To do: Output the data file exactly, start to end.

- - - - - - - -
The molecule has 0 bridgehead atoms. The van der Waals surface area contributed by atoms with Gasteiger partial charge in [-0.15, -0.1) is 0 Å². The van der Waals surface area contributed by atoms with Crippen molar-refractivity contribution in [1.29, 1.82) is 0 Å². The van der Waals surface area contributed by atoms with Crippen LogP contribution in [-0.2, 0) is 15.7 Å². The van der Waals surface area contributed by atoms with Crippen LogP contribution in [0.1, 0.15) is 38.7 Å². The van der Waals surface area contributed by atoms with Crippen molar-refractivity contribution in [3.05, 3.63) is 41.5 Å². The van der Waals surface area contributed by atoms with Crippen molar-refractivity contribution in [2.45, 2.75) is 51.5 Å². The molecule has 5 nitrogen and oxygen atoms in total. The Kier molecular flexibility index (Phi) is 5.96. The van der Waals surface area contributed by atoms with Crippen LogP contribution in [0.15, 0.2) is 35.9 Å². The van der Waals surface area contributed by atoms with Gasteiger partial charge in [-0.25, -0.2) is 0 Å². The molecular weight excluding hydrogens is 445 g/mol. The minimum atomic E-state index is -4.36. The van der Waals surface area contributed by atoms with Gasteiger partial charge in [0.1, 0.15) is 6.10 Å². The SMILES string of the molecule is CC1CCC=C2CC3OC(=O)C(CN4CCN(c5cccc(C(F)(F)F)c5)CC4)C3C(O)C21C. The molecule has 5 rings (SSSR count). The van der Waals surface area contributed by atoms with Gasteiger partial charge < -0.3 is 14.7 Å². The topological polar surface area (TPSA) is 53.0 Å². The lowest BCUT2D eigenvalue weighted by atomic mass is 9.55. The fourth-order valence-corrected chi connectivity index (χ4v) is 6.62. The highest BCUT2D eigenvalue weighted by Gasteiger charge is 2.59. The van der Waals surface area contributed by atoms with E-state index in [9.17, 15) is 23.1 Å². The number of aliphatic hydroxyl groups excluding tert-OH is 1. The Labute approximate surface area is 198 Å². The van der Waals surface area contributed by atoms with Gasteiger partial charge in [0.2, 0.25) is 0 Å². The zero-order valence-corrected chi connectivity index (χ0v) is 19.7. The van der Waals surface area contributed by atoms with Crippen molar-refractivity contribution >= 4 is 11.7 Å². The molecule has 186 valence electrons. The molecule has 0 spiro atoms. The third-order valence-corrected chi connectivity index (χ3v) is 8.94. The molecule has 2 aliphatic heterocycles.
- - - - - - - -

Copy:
The molecule has 0 bridgehead atoms. The van der Waals surface area contributed by atoms with Gasteiger partial charge in [-0.15, -0.1) is 0 Å². The van der Waals surface area contributed by atoms with Crippen molar-refractivity contribution in [1.29, 1.82) is 0 Å². The van der Waals surface area contributed by atoms with Crippen LogP contribution in [-0.2, 0) is 15.7 Å². The van der Waals surface area contributed by atoms with Crippen LogP contribution in [0.1, 0.15) is 38.7 Å². The van der Waals surface area contributed by atoms with Crippen molar-refractivity contribution in [3.05, 3.63) is 41.5 Å². The van der Waals surface area contributed by atoms with Crippen molar-refractivity contribution in [2.45, 2.75) is 51.5 Å². The molecule has 5 nitrogen and oxygen atoms in total. The Kier molecular flexibility index (Phi) is 5.96. The van der Waals surface area contributed by atoms with Crippen LogP contribution in [0.15, 0.2) is 35.9 Å². The van der Waals surface area contributed by atoms with Gasteiger partial charge in [-0.25, -0.2) is 0 Å². The molecular weight excluding hydrogens is 445 g/mol. The minimum atomic E-state index is -4.36. The van der Waals surface area contributed by atoms with Gasteiger partial charge in [0.1, 0.15) is 6.10 Å². The SMILES string of the molecule is CC1CCC=C2CC3OC(=O)C(CN4CCN(c5cccc(C(F)(F)F)c5)CC4)C3C(O)C21C. The molecule has 5 rings (SSSR count). The van der Waals surface area contributed by atoms with Gasteiger partial charge < -0.3 is 14.7 Å². The topological polar surface area (TPSA) is 53.0 Å². The lowest BCUT2D eigenvalue weighted by atomic mass is 9.55. The fourth-order valence-corrected chi connectivity index (χ4v) is 6.62. The highest BCUT2D eigenvalue weighted by Gasteiger charge is 2.59. The van der Waals surface area contributed by atoms with E-state index in [9.17, 15) is 23.1 Å². The number of aliphatic hydroxyl groups excluding tert-OH is 1. The Labute approximate surface area is 198 Å². The van der Waals surface area contributed by atoms with Gasteiger partial charge in [0.2, 0.25) is 0 Å². The zero-order valence-corrected chi connectivity index (χ0v) is 19.7. The van der Waals surface area contributed by atoms with Crippen molar-refractivity contribution >= 4 is 11.7 Å². The molecule has 186 valence electrons. The molecule has 0 spiro atoms. The third-order valence-corrected chi connectivity index (χ3v) is 8.94. The molecule has 2 aliphatic heterocycles.